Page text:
To effectuate the systemic change, BLP and DS+R found resolve through a thoughtful interplay of spatial volumes, purposefully planned and programmed to become a conduit for interdisciplinary collaboration and fortuitous encounters.
With this in mind, the architects designed to dissolve the conventional boundaries that stand between the various schools and their inner functions, instead channelling circulation in such a way that ensures interdisciplinary paths do get crossed.
The internal program, described by Gilmartin as “a three-dimensional network of open spaces connected at every level, from inside to outside”, comprises a multitude of focused learning spaces – seminar rooms, clinics, workspaces, a rehabilitation gym, and a 350-seat lecture theatre – plugged into a light-filled central network of informal learning spaces.
Breaking away from the traditional hierarchy of academic facilities which sees education, research and administrative functions assigned to their own floors (and typically staged in that order, from the ground up), all eight floors of the Susan Wakil Health Building are designed to facilitate multiple functions.
Beginning on the ground floor and continuing all the way up, the interlacing circulation traverses throughout the nucleus of interstitial spaces, forming the connective tissue between learning spaces, academic workplaces and clinical spaces within.
BLP and DS+R have ensured that natural light and sight lines up, down, through and out of the building can be accessed from within even the depths of the plan, thanks to a ‘cleave’ created by the staggered building design.
“The key to the success and longevity of this building is its principles of designing with nature,” says Raj Senanayake, a principal at BLP who led the design for the project on the Australian practice’s behalf.
He describes how – by drawing light, views, and ventilation; allowing visual transparency across the facilities; and cultivating active circulation and socialisation throughout the volume, with an emphasis on stairs over lifts – the building itself is designed to embody the holistic ideals that it stands to facilitate the teaching and learning of: health, wellness, and integration.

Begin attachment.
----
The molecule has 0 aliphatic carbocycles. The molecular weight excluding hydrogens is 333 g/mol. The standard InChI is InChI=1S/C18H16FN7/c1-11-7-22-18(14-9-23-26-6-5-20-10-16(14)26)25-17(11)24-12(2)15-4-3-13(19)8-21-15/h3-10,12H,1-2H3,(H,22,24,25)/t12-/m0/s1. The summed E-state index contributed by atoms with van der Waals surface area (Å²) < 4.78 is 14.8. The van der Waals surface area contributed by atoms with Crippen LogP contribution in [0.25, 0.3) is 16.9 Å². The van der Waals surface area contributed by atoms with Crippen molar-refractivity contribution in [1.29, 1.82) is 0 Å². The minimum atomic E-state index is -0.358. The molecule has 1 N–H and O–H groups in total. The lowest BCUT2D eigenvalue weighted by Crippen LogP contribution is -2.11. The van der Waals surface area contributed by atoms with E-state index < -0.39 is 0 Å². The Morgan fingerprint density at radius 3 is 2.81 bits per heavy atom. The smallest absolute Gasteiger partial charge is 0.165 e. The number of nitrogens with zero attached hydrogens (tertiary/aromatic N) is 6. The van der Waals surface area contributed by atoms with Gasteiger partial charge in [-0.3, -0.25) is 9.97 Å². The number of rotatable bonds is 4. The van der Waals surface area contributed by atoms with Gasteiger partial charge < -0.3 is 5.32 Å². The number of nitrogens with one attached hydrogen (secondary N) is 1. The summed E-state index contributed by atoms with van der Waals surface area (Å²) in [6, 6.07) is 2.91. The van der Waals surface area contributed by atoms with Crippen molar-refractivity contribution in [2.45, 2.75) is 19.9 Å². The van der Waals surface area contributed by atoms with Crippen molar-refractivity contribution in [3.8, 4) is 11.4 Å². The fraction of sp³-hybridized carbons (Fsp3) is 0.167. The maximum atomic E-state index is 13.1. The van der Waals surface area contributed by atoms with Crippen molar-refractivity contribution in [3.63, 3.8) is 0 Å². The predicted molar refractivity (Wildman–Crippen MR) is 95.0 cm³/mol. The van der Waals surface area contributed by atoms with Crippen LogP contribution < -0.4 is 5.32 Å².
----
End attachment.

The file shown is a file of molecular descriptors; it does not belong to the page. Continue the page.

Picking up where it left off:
The ribbon had been cut no longer than a month when Indesign met the BLP and DS+R teams at the Susan Wakil Health Building for an exclusive, design-led tour of the finished facility.
Already, Lisa Carrick, who headed up the Susan Wakil Health Building Transition Program for the University of Sydney, could attest to the project’s success.
Through her quotidian anecdotes – such as the sight of students hanging out, sitting and standing in candid congregation about the monolithic concrete steps that form the showpiece of the entry volume – the team’s design renders were made real.
But there’s no validation quite like that which has come from one of the project’s loudest critics: a stalwart university academic who’d gleaned a sense of comfort from the conventional silos of faculty.
Yet, within a few short weeks since the centralisation of schools, that same critic was reborn an advocate, already experiencing, first-hand, the benefits of inter-professional learning, through the chance encounters they never knew they had been missing